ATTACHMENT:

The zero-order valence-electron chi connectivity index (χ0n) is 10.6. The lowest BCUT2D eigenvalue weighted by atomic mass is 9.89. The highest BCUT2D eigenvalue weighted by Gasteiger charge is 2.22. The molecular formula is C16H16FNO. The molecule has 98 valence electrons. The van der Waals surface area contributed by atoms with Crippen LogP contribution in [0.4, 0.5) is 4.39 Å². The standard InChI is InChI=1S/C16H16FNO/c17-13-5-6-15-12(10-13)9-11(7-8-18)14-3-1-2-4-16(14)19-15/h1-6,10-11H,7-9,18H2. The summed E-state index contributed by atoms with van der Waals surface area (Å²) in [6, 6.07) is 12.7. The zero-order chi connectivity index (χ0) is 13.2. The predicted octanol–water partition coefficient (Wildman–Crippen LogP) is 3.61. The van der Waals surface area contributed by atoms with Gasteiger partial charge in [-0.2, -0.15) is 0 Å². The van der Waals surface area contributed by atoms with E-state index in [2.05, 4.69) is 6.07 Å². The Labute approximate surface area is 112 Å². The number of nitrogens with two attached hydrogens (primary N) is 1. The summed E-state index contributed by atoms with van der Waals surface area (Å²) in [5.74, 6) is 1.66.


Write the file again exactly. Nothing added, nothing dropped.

The zero-order valence-electron chi connectivity index (χ0n) is 10.6. The lowest BCUT2D eigenvalue weighted by atomic mass is 9.89. The highest BCUT2D eigenvalue weighted by Gasteiger charge is 2.22. The molecular formula is C16H16FNO. The molecule has 98 valence electrons. The van der Waals surface area contributed by atoms with Crippen LogP contribution in [0.4, 0.5) is 4.39 Å². The standard InChI is InChI=1S/C16H16FNO/c17-13-5-6-15-12(10-13)9-11(7-8-18)14-3-1-2-4-16(14)19-15/h1-6,10-11H,7-9,18H2. The summed E-state index contributed by atoms with van der Waals surface area (Å²) in [6, 6.07) is 12.7. The zero-order chi connectivity index (χ0) is 13.2. The predicted octanol–water partition coefficient (Wildman–Crippen LogP) is 3.61. The van der Waals surface area contributed by atoms with Gasteiger partial charge in [-0.2, -0.15) is 0 Å². The van der Waals surface area contributed by atoms with E-state index in [2.05, 4.69) is 6.07 Å². The Labute approximate surface area is 112 Å². The number of nitrogens with two attached hydrogens (primary N) is 1. The summed E-state index contributed by atoms with van der Waals surface area (Å²) in [5.74, 6) is 1.66.